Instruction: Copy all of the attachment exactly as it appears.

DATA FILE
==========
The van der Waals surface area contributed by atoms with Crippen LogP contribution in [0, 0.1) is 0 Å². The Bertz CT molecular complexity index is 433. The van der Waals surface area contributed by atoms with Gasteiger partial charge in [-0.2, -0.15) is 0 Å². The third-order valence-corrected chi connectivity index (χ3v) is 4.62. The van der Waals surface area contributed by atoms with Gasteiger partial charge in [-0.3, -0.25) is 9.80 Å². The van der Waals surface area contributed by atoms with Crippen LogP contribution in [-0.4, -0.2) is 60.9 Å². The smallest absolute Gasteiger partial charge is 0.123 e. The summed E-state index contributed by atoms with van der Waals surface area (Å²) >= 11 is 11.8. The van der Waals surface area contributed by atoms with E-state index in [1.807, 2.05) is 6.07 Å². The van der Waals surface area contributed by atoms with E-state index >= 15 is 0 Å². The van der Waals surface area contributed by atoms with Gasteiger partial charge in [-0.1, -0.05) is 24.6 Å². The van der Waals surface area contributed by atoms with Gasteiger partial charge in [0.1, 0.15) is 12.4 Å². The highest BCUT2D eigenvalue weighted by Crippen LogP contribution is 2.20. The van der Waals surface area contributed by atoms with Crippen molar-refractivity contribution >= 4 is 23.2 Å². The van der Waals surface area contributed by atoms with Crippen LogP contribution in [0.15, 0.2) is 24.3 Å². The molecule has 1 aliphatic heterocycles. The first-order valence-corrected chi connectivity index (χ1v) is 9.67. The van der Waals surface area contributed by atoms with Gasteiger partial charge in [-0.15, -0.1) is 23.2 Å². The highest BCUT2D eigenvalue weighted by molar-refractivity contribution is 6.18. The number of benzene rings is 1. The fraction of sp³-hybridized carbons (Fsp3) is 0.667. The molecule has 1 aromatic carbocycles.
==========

The van der Waals surface area contributed by atoms with Crippen LogP contribution in [0, 0.1) is 0 Å². The Bertz CT molecular complexity index is 433. The van der Waals surface area contributed by atoms with Gasteiger partial charge in [-0.2, -0.15) is 0 Å². The third-order valence-corrected chi connectivity index (χ3v) is 4.62. The van der Waals surface area contributed by atoms with Gasteiger partial charge in [-0.3, -0.25) is 9.80 Å². The van der Waals surface area contributed by atoms with Crippen LogP contribution in [-0.4, -0.2) is 60.9 Å². The smallest absolute Gasteiger partial charge is 0.123 e. The summed E-state index contributed by atoms with van der Waals surface area (Å²) >= 11 is 11.8. The van der Waals surface area contributed by atoms with E-state index in [1.807, 2.05) is 6.07 Å². The van der Waals surface area contributed by atoms with E-state index >= 15 is 0 Å². The van der Waals surface area contributed by atoms with Gasteiger partial charge in [-0.1, -0.05) is 24.6 Å². The van der Waals surface area contributed by atoms with Gasteiger partial charge in [0.1, 0.15) is 12.4 Å². The highest BCUT2D eigenvalue weighted by Crippen LogP contribution is 2.20. The van der Waals surface area contributed by atoms with Crippen molar-refractivity contribution >= 4 is 23.2 Å². The van der Waals surface area contributed by atoms with Crippen LogP contribution in [0.15, 0.2) is 24.3 Å². The molecule has 1 aliphatic heterocycles. The first-order valence-corrected chi connectivity index (χ1v) is 9.67. The van der Waals surface area contributed by atoms with Gasteiger partial charge in [-0.15, -0.1) is 23.2 Å². The highest BCUT2D eigenvalue weighted by molar-refractivity contribution is 6.18. The number of benzene rings is 1. The fraction of sp³-hybridized carbons (Fsp3) is 0.667. The molecule has 1 aromatic carbocycles.